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San Francisco board split on staff-opposed measure to divest fossil-fuel companies


The investment staff of the San Francisco City & County Employees' Retirement System and its general investment consultant, NEPC, have come out in opposition to a plan to divest fossil-fuel company holdings, including industry giants like Exxon Mobil, Royal Dutch Shell and Chevron Corp.

Meanwhile, the retirement board is split on how they will vote, four years after the San Francisco Board of Supervisors passed a resolution calling on the $23 billion pension fund to divest of fossil-fuel company securities. The issue was expected to be voted on Wednesday, but was later removed from the agenda due to the absence of two board members.

The retirement board, which operates independently from the board of supervisors, approved divesting of a small portion, $446,000 of its $40 million-plus thermal coal holdings on May 16, but up to now had taken no action on its larger $442 million stock holdings and its $31 million in fixed-income securities in oil companies. Fossil-fuel stocks make up 4% of the pension plan's equity portfolio.

William Coaker Jr., chief investment officer, said in a memo posted on the system's website that staff is "aware and concerned" about the "potential negative effect" fossil-fuel holdings in the portfolio could have on the environment and climate change.

But Mr. Coaker rejected divestment. "We recognized that SFERS divestments from fossil-fuel holdings will not reduce carbon emissions — it simply changes ownership of these securities. With divestment, SFERS will forfeit its standing as a shareholder to engage these fossil-fuel companies to transition their business plans to a low-carbon economy in line with the Paris agreement."

In a 164-page report, Mr. Coaker argues that while alternative energy sources are growing, fossil fuels still account for 84% of energy usage and that rate will still be 78% in 2040. He said "fossil fuels make modern life possible" and the fuels are used to make a broad range of devices including cell phones, toothbrushes and perfumes.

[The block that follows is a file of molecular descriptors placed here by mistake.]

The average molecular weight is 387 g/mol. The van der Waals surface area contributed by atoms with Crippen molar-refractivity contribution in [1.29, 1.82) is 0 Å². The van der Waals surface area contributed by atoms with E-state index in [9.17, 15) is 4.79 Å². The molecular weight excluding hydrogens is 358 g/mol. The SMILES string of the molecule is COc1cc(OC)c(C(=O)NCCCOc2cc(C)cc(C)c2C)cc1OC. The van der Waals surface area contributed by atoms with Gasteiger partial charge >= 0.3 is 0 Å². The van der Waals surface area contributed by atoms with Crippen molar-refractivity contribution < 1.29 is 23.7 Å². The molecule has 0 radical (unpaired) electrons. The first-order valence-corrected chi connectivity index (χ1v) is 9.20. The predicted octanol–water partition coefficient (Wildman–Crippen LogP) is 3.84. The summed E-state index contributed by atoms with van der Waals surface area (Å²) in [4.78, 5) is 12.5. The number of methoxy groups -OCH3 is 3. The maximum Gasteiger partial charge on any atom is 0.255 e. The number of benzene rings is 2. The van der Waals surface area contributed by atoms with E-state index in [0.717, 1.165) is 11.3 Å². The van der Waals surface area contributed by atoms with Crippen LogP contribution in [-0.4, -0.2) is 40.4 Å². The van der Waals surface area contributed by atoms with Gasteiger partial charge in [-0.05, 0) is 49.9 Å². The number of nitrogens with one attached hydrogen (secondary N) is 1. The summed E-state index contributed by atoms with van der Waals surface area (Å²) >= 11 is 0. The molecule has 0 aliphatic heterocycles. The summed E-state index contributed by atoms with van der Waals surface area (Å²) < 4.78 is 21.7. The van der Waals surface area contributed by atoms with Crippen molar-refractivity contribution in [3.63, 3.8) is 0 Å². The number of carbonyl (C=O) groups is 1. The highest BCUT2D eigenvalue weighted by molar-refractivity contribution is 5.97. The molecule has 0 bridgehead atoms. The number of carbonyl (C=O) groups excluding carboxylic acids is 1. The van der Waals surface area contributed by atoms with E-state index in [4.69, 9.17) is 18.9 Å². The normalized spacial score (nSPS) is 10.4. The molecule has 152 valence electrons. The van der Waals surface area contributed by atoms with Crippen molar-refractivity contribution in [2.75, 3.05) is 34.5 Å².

In a separate report dated Aug. 9, consultant NEPC said that fossil-fuel stocks have been one of a limited pool of assets that have performed well in environments of higher inflation. "For example, during the most recent period of high inflation from 1973 to 1981, the S&P 500 index returned a cumulative -26% in real terms whereas equities in the energy sector returned +154% in real terms."

The NEPC report also says that divestments have not been broadly adopted by U.S. institutional investors. "While a select number of U.S. foundations and endowments, non-U.S. institutions (including the Swedish AP7 fund), and a few U.S. corporate pensions have pursued a fossil-fuel divestment strategy, broad action on fossil-fuel divestment has been avoided by public funds."

SFERS board member Victor Makras, who introduced the resolution to divest of fossil-fuel companies on May 17, called Mr. Coaker's and NEPC reports "dishonest." In a phone interview, Mr. Makras said no analysis was done by either the investment staff or NEPC as to how fossil-fuel stocks performed compared to a broader stock market index over recent time periods of one, three, five and 10 years.

He said the analysis could help the board determine from a historical perspective whether eliminating fossil-fuel companies from the portfolio hurts investment performance or not.

Mr. Coaker and NEPC officials could not be reached by press time for comment on Mr. Makras' statement.

The seven-member retirement board is split on whether to divest. Board member Leona Bridges seconded Mr. Makras' May 17 resolution; and board member Malia Cohen, who is also a San Francisco city supervisor, is supportive of the measure. Board members Joseph Driscoll, Brian Stansbury and Wendy Paskin-Jordan are expected to vote against the divestment measure.

That would leave the deciding vote in the hands of board member Al Casciato, who has not indicated his position.